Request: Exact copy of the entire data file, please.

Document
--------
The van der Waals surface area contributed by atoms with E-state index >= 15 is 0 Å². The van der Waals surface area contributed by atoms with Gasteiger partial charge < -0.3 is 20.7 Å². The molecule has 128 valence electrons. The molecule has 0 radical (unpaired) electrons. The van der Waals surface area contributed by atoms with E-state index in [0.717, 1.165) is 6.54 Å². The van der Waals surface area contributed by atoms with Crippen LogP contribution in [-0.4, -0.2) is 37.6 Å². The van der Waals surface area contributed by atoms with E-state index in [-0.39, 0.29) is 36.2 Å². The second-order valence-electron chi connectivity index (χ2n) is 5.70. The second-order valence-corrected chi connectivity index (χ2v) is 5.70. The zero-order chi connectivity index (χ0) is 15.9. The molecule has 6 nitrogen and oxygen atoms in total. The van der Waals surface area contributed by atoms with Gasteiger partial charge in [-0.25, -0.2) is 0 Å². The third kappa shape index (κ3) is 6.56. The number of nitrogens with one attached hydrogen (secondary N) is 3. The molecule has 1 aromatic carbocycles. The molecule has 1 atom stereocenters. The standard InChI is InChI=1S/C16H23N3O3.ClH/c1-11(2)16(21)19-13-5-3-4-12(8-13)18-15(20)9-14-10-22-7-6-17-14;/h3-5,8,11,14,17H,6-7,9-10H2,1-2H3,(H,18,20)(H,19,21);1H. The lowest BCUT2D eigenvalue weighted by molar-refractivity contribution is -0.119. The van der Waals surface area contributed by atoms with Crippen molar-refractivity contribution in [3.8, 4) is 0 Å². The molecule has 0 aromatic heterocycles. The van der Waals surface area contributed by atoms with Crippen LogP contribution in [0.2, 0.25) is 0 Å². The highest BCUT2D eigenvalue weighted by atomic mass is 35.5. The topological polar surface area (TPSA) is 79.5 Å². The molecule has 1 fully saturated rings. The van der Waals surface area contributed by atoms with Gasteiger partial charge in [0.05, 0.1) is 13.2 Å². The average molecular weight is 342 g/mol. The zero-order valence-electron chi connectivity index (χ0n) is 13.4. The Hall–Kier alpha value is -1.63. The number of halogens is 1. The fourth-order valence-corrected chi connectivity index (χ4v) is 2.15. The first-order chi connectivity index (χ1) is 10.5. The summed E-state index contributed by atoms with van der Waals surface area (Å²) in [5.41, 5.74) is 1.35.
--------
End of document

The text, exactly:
The van der Waals surface area contributed by atoms with E-state index >= 15 is 0 Å². The van der Waals surface area contributed by atoms with Gasteiger partial charge < -0.3 is 20.7 Å². The molecule has 128 valence electrons. The molecule has 0 radical (unpaired) electrons. The van der Waals surface area contributed by atoms with E-state index in [0.717, 1.165) is 6.54 Å². The van der Waals surface area contributed by atoms with Crippen LogP contribution in [-0.4, -0.2) is 37.6 Å². The van der Waals surface area contributed by atoms with E-state index in [-0.39, 0.29) is 36.2 Å². The second-order valence-electron chi connectivity index (χ2n) is 5.70. The second-order valence-corrected chi connectivity index (χ2v) is 5.70. The zero-order chi connectivity index (χ0) is 15.9. The molecule has 6 nitrogen and oxygen atoms in total. The van der Waals surface area contributed by atoms with Gasteiger partial charge in [-0.25, -0.2) is 0 Å². The third kappa shape index (κ3) is 6.56. The number of nitrogens with one attached hydrogen (secondary N) is 3. The molecule has 1 aromatic carbocycles. The molecule has 1 atom stereocenters. The standard InChI is InChI=1S/C16H23N3O3.ClH/c1-11(2)16(21)19-13-5-3-4-12(8-13)18-15(20)9-14-10-22-7-6-17-14;/h3-5,8,11,14,17H,6-7,9-10H2,1-2H3,(H,18,20)(H,19,21);1H. The lowest BCUT2D eigenvalue weighted by molar-refractivity contribution is -0.119. The van der Waals surface area contributed by atoms with Crippen molar-refractivity contribution in [3.8, 4) is 0 Å². The molecule has 0 aromatic heterocycles. The van der Waals surface area contributed by atoms with Crippen LogP contribution in [0.2, 0.25) is 0 Å². The highest BCUT2D eigenvalue weighted by atomic mass is 35.5. The topological polar surface area (TPSA) is 79.5 Å². The molecule has 1 fully saturated rings. The van der Waals surface area contributed by atoms with Gasteiger partial charge in [0.05, 0.1) is 13.2 Å². The average molecular weight is 342 g/mol. The zero-order valence-electron chi connectivity index (χ0n) is 13.4. The Hall–Kier alpha value is -1.63. The number of halogens is 1. The fourth-order valence-corrected chi connectivity index (χ4v) is 2.15. The first-order chi connectivity index (χ1) is 10.5. The summed E-state index contributed by atoms with van der Waals surface area (Å²) in [5.41, 5.74) is 1.35.